Well, I can see a ton of mechanics making $$ for nothin here - NEVER in my life have I heard that you need to bleed your brakes after a pad change & it is definitely not necessary...
> Only time you need to bleed brakes is if the system has been opened to the air, such as disconnecting a brake line, or replacing a master cylinder/caliper, etc.
> And opening up the cap on your reservoir doesn't introduce air into the system either (unless you have no fluid in there and pump the pedal).
I've been changing my own pads, on more different cars that I have owned, than I can remember, since 1976 & have NEVER bled the brakes after simple pad change.
> If the brakes didn't need bled before the change, they don't after. It isn't even needed as routine maintenance - if there is no air leak in your system there is no way for the air to enter.
> Now, I agree that brake system needs to be completely flushed/refilled with fresh fluid every 2 yrs - but this is only to refresh the fluid which can/will absorb water over time.
> Pushing the caliper piston back in to housing to allow for new thicker pads does not let air into the system - the piston is sealed in bore. If moving the piston added air - then every time you use the brakes air would enter.
> Air in your system does not result in your pedal going to the floor either. Air in the system gives you a 'spongy' feel when you apply the brakes - as air is not compressible in a hydraulic system.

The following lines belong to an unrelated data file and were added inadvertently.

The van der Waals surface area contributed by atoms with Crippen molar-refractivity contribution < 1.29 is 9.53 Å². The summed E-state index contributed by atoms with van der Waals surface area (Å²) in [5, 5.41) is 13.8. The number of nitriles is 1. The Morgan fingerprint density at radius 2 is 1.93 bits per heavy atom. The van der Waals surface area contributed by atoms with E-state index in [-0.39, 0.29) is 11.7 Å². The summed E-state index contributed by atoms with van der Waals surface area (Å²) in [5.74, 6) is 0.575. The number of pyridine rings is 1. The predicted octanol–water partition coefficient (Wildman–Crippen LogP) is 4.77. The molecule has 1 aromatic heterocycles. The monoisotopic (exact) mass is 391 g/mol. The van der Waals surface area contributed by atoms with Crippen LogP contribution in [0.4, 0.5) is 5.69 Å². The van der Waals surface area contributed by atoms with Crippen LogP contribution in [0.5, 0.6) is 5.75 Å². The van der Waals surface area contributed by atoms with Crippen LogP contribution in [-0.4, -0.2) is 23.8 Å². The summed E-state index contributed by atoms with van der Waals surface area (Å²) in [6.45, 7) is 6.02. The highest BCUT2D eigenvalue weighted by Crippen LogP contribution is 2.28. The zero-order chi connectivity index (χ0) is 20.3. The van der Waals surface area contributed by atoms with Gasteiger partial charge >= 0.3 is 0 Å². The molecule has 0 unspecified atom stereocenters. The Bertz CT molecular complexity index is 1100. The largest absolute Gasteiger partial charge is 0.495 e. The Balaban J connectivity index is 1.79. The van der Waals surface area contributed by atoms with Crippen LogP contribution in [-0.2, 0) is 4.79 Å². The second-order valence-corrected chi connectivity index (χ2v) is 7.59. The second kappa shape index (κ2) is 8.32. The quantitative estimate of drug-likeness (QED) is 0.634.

> Pads that are not 'bedded in' don't result in pedal going to floor either. Bedding in simply transfers pad material to the rotor (if done correctly) to enhance braking ability. Mostly this is done with aftermarket hi performance pads - not OEM. Hell, there are tons of pads being changed every day by dealers (including BMW), or ind. shops that are never bedded in. They change your brakes - you pay - get in the car & drive off. All (4) of my rotors/pads have been changed under warranty with OEM, nary a mention on needing bedded in, and brake performance is as when new.
As mentioned, you always start car, pump up brakes after a pad change - simply to move piston/pad combo back out into contact with rotor after you have retracted the piston fully during swap. This should take like 3-5 pumps on the pedal max, not 5 minutes of pumping.
If it took you 5 min to get any pedal feel, and then they still weren't good upon 1st use - then you have problems other than what can be fixed by a simple pad change.
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Last edited by 1QuikWS6; 11-06-2012 at 06:00 AM.